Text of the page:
The aim of this review is to identify and develop additionality practices and to identify approaches and how they could possibly be implemented and verified in the sustainability certification of biobased products. Therefore, this study aims to identify methods that are potentially applicable in low iLUC risk certification. Furthermore, this study describes how the low iLUC risk certification approach has evolved in the context of the development of EU iLUC policies and previous approaches of iLUC impact assessment. We intend to show how the EU has adapted the mandatory certification approach of biofuels to the problem of iLUC over the last years and finally introduced the low iLUC risk certification approach. Based on the iLUC policy development, we discuss crucial aspects for the implementation of the identified practices within a robust certification approach, which are in line with recent developments in EU policies dealing with iLUC. In this regard, it is important to note that we do not make recommendations on best management practices for biomass production. We rather aim to identify and develop practices and methods and how the certification of biomass with low iLUC risk could be implemented in sustainability certification practices.
We started by presenting the relevance of iLUC, accompanied by the presentation of activities to quantify the iLUC effects of biofuels and the political debate on how to deal with iLUC within the EU. In the next steps, we will describe our approach for the selection of relevant literature. Subsequently, we will present potential additionality practices and methodological proposals for a low iLUC risk assessment and certification practice. This is followed by a discussion on whether, and how, the identified additionality practices could be implemented and verified in the sustainability certification of biobased products. Furthermore, we present limitations of the low iLUC risk certification approach. We conclude the review with a short conclusion and an outlook on further research needs in the field of low iLUC risk biomass certification.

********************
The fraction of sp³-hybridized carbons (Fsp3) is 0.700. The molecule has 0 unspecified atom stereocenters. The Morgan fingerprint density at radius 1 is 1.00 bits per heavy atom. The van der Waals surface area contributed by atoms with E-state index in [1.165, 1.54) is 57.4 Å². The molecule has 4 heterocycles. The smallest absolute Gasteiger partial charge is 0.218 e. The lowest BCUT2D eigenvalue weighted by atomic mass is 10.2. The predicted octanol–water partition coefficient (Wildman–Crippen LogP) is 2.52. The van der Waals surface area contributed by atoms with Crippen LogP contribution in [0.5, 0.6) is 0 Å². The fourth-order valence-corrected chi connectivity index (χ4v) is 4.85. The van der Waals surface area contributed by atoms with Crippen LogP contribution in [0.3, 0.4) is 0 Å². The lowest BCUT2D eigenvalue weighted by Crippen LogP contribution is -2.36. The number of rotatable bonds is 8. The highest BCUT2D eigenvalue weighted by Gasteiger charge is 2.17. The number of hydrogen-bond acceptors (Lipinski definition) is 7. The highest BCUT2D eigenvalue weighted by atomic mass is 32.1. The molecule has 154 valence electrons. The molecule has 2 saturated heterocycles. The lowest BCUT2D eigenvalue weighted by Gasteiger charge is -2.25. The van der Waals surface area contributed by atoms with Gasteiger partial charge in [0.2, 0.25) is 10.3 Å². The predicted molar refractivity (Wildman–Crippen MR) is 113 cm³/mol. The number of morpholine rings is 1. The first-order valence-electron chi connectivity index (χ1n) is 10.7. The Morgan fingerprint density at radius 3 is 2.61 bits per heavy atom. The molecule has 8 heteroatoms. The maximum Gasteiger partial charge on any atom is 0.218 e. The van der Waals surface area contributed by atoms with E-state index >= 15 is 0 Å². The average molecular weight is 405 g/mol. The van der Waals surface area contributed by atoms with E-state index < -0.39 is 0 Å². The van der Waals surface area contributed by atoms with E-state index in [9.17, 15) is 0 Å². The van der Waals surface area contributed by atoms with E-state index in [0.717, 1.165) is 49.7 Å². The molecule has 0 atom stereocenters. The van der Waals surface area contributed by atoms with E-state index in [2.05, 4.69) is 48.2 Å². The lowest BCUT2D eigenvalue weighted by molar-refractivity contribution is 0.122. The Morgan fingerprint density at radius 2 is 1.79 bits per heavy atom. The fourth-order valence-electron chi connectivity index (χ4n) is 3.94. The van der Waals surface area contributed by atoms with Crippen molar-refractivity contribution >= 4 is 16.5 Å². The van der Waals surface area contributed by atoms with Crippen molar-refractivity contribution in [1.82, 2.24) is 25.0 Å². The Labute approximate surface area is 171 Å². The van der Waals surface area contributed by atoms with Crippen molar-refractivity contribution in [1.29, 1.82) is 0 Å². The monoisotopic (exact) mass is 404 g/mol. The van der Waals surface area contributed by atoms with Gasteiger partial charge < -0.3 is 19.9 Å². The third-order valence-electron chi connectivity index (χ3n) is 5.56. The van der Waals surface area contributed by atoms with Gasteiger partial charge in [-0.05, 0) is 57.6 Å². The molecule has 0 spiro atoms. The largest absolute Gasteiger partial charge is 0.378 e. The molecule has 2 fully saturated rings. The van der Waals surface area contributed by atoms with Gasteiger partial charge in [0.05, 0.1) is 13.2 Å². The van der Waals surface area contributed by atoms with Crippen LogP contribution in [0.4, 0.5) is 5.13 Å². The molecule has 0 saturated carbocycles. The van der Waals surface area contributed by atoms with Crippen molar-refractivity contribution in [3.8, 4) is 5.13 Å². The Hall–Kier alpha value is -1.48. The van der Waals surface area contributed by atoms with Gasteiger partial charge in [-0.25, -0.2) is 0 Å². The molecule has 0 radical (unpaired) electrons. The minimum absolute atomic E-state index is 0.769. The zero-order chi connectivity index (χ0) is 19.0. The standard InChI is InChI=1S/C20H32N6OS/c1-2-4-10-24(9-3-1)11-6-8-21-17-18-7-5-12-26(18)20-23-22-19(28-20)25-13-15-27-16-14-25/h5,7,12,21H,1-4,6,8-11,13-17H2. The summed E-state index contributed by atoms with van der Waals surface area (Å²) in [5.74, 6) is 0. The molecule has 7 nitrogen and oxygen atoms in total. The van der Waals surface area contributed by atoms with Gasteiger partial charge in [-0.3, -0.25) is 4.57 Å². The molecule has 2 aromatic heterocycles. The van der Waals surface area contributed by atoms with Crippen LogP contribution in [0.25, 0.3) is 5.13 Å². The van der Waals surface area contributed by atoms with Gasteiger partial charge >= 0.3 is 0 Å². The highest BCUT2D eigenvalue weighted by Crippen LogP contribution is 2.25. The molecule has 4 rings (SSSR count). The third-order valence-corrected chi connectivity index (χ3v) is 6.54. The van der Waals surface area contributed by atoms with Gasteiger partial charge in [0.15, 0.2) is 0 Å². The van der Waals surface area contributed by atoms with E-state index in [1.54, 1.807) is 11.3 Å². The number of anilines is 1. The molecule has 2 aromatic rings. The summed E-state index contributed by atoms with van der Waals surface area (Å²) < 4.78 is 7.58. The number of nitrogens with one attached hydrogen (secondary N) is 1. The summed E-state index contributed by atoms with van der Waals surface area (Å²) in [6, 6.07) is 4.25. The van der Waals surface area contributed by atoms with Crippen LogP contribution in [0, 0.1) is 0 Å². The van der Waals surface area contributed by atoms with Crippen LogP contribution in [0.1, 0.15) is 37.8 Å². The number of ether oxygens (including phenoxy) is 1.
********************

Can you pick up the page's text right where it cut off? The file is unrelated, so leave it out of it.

2. Materials and Methods

2.1. Approach for the Selection of the Reviewed Literature

This paper presents a comprehensive analysis of literature dealing with additionality practices and methodological proposals for their assessment in the sustainability certification of biobased products. The keywords shown in Table 1 have been used for the literature search. For a better overview, the keywords are grouped in three different thematic blocks.
Selection criteria are defined to ensure comparability of results. Therefore, the literature selection followed the subsequent requirements:
  • Published recently (between 2008 and 2020);
  • Focus on low iLUC risk assessment;
  • Published in a peer-reviewed scientific journal.
As there are several, relevant studies dealing with additionality practices and assessment methodologies that have not been published in peer-reviewed journals, we made some exceptions and partly extended the review. This concerns mainly technical reports and indicator sets of certification approaches dealing with low iLUC risk practices. The exceptions are made to provide a comprehensive overview of the full range of research and current practice in the field of additionality practices potentially suitable for certification. The studies selected must meet the following criteria: